• JIS News

    The recent national events are not easy to discuss with students, no matter their age or grade. The Ministry of Education offers the following suggestions for teachers and parents:
    Tips for Teachers
    Listen carefully and be honest. Talk openly with your students about the tragic events with clear, age-appropriate information.
    Avoid rumors and misconceptions. First talk with other teachers in the school and your principal about what factual information to provide.
    Give your students the opportunity to gently face the reality of what has occurred. Include plenty of time during the day for class discussions in which the children can express their emotions and ask questions.
    Assure the students that their feelings are normal. Admit when you don’t have specific answers, and share your own feelings with them, even if your feelings are difficult.
    Comfort your students. Emphasize that they should not be afraid to share how they feel and to cry if they want or need to.
    Stick to a normal school day routine. Routines can provide a sense of comfort for students who feel that their lives and emotions are out of control.
    Before they return to school, ask students who have suffered personal losses if they would like to discuss the death of their loved ones with the class. Set the tone for the discussion by explaining to the other students how they can support their grieving classmates by listening and being there for them.
    Incorporate activities that allow your class to process their feelings. Ask your students to write about their feelings.
    Encourage your students to express their feelings Through Art. This may help them express thoughts they are unable to articulate. Provide opportunities for your students to work together on a class project, like a memorial mural.
    Create an educational forum. Set up forums and discussion groups to discuss the events, and give students a chance to express their views. Reaffirm the inherent value of all human life.

    Tips for Parents

    Reassure children that they are safe. Reassure them that everyone in your family is okay and tell them that you-their parents and caregivers-will keep them safe.” Hugs help too! Your children may be clingy or more in need of attention than at other times. That’s okay.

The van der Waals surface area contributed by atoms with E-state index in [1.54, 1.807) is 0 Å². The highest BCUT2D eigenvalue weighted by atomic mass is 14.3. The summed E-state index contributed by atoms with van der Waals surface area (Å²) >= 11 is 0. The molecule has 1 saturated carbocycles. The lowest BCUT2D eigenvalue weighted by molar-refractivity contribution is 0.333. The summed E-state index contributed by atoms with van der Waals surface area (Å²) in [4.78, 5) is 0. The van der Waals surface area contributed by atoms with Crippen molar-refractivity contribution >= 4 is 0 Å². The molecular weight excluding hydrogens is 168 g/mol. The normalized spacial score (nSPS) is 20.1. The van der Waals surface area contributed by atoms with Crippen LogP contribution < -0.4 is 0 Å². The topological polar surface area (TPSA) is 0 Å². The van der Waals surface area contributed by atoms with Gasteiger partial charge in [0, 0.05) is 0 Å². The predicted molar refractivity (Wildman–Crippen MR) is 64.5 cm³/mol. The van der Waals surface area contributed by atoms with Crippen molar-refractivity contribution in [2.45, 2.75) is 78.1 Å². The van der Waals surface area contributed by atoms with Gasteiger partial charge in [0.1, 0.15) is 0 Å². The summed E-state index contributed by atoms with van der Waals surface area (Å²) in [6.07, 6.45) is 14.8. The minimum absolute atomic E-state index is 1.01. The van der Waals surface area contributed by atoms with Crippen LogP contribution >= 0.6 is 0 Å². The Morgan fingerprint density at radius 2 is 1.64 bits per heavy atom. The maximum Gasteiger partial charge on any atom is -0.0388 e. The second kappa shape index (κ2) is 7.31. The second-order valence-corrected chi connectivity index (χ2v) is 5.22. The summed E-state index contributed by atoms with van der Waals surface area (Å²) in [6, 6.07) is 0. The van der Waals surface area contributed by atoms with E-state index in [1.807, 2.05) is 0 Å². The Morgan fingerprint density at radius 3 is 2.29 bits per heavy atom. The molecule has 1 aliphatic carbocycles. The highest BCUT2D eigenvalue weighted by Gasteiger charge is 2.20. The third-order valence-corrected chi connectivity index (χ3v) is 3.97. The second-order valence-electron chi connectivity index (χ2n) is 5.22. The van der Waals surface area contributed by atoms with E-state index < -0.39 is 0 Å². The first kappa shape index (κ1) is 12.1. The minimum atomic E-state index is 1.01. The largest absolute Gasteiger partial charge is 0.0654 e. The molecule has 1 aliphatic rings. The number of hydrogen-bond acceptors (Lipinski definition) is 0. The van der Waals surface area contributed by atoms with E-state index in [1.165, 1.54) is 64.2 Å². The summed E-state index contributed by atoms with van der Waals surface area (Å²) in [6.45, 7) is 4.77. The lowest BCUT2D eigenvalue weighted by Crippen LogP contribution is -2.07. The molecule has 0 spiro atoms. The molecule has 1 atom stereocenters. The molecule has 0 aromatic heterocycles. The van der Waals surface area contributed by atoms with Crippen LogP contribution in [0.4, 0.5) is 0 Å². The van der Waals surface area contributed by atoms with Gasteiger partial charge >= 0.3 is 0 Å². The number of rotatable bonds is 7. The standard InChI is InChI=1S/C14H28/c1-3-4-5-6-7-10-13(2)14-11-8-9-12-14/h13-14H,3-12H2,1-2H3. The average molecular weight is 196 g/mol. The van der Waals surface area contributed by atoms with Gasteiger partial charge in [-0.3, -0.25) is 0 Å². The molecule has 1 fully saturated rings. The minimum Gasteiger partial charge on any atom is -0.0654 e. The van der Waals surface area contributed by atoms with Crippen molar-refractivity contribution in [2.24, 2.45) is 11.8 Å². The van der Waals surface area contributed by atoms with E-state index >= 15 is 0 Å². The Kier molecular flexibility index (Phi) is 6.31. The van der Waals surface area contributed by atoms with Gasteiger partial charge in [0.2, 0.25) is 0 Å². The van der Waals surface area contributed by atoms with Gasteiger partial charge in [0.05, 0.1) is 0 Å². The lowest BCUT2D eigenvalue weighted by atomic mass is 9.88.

Explain that feeling upset is normal. Communicate to your children that being sad or crying about these events is okay.
    Talk about the tragedy with children old enough to understand recent events. Tell your children the truth, but make sure that your explanations are age-appropriate. When talking to your child about the tragedy it is important to remember that all children are different and that your goal is to be understanding, reassuring, and accepting of children’s feelings. Younger children will need brief information combined with reassurances of safety and love. Older children will be able to ask more involved questions and may need more detailed reassurances about why they are safe. Give children the answers to their questions and try to avoid speculation.
    Be a good listener and ask your children why they are asking the questions they are asking, to get to the root of their anxiety. Some children may have shown few emotional reactions and many may not ask any questions. That’s okay, there is no need to press for more. Others will bounce in and out of feelings of grief or worry.
    Try to keep your routine. This fosters feelings of safety and stability.
    Encourage young children to express their feelings through art. This may help them express thoughts they are unable to articulate.
    Stay calm. Children take cues from your behavior. It is okay to show that you are upset, but avoid expressing strong feelings of anger, fear, or hopelessness.
    Try to spend more time with your children. Tell them that you love them and engage them with quiet, calming activities.
    Limit exposure to the media. Avoid “staying glued” to the television or radio. Instead, watch/listen for a brief time and then talk about what you are seeing/hearing.
    Good things can come out of the bad things that happen. In addition to reassuring your child that her environment is safe, children can be given the message that sometimes, good things can come out of bad events.
    Don’t punish children for reverting to behaviors from an earlier age, e.g., bed-wetting. Instead, encourage them to verbalize the feelings behind their actions. These behaviors will subside over time.Be in touch with teachers and caregivers to ask about your child’s behaviour. Pay attention to any words or actions that are out of the ordinary.
    Take care of yourself. Your children take cues from your words and actions, and you will need to take care of your own needs in order to stay calm and strong for your children. Seek out community resources to find the support you need.
    Call the MOE/LIME Helpline – 1-888-KARE
    *Selected from the web sites of The National Education Association, National Association of School Psychologists, and

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